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Capital punishment for capital crime: Is it worth-sustaining in our Criminal Code?

The right to life is the most precious and glorious natural right at the top of all human rights and fundamental freedoms duly protected and applauded by positive law, (both municipal and international). Hence, there is no wonder if any minor infringement upon this very right would eventuate in a heavy price when it comes to a criminal law provision sanctioning such an undesired interference.

Nevertheless, this is not an unconditional virtue to be appreciated and enjoyed by all people at all times and in all places at the expense of the collective good. In other words, it does not mean that all societies and their respective governments remain blindly and submissively loyal to the sanctity of this supreme ideal in front of the most irritating crimes perpetrated by individual and multiple offenders in exceptional settings.

As can easily be gathered from the exploratory overview of the various national legislations comparable to the Ethiopian Criminal Code effective as of 2005, the long-running series of punishments imposed on a criminal offender following the handout of a guilty verdict by a competent court include capital punishment, life imprisonment, any other jail term, (be it rigorous or simple), forfeiture or confiscation of property and fine in order of their priorities. Undoubtedly, the list indicated hereof is spearheaded by death penalty otherwise known as ‘capital punishment’ in the friendlier-looking sense of the term.

Death penalty, or “capital punishment”, (if one is obsessed with its modest expression), is the planned execution of an individual culprit or a group thereof by a government or ruling authority in response to a serious crime. It is considered to be the just punishment for a person or persons legally convicted of an action which is deemed a formidable threat to safety of the society in question.

Technically, the term ‘capital punishment’ denotes the most severe form of penalty resulting in the ultimate deprivation of life imposed on an unwanted culprit having been convicted of a serious crime such as murder or manslaughter or any other abominable offense grievously injurious to the societal interest by a competent court of law having material jurisdiction over the subject. Obviously, it provides for an infamous and excruciating punishment of an utmost gravity which distinguishes itself in the merciless taking of life of the accused in return for his wrongful act causing an extra ordinary harm to the society and the state to which he or she belongs.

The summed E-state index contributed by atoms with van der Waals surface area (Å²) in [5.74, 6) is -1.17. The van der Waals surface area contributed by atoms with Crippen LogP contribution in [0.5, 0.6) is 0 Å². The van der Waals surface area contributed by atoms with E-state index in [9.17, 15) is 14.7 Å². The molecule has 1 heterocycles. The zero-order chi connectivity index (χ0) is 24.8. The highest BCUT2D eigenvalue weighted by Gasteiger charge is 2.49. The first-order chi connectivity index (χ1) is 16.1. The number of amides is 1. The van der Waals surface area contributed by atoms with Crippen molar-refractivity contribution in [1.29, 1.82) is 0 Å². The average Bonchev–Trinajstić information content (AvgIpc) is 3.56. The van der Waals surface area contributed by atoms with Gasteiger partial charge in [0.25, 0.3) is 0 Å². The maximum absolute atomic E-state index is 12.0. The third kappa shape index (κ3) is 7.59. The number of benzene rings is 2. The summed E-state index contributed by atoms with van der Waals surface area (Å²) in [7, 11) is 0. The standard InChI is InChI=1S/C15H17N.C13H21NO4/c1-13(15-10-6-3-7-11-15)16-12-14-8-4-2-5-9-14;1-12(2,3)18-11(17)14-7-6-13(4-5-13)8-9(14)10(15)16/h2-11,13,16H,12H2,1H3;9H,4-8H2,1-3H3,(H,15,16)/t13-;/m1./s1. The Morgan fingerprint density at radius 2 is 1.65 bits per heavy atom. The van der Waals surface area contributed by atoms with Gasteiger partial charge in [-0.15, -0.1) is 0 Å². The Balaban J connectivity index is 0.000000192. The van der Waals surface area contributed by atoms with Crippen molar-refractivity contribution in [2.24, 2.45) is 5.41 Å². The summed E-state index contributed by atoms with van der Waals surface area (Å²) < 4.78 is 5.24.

What early laws governing death penalty looked like

Condemning and putting individual human beings to death by way of penalizing them for having committed or sponsored the commission of culpable crimes is as old as the existence of humanity itself. It appears to have been practiced since time immemorial and even accepted unquestionably, more or less, at the global level.

According to the Michigan State University’s Death Penalty Information Center (2006), “The first established death penalty laws date as far back as the Eighteenth Century BC in the Code of King Hammurabi in Babylon which is noted to have codified the death penalty for 25 different crimes”.

The pioneering records of the same source also remind us that “death penalty was part of the Fourteenth Century BC's Hittite Code, the Seventh Century BC's Draconian Code of Athens which made death the only punishment for all crimes and the Fifth Century BC's Roman Law of the Twelve Tablets”.

As far as the prior and rudimentary methods of its implementation are concerned, “death sentences set to translate into capital punishment were carried out by such means as beheading, crucifixion, boiling, drowning, beating to death, burning alive and impalement”. Also “hanging used to be another familiar method of executing the convict which had to be resorted to, around the tenth century AD. In the 17th century Britain, executions were particularly carried out in relation to such a vast number of capital offences as “marrying a Jew, failing to confess to a crime at the time of interrogation and treason, stealing, cutting down a tree and robbing a rabbit warren”.

For no logic other than the former colonizing the latter, Great Britain managed to impact upon the United States’ subsequent use of the death penalty more than any other country did. To that effect, “when European settlers came to the ‘new world’, they brought the practice of capital punishment” with them into the region discovered afresh.

The first ever recorded execution in those new colonies which were by then evolving into the United States of America was that of “Captain George Kendall in the Jamestown colony of Virginia in 1608. Kendall is said to have been executed for being a spy for Spain”.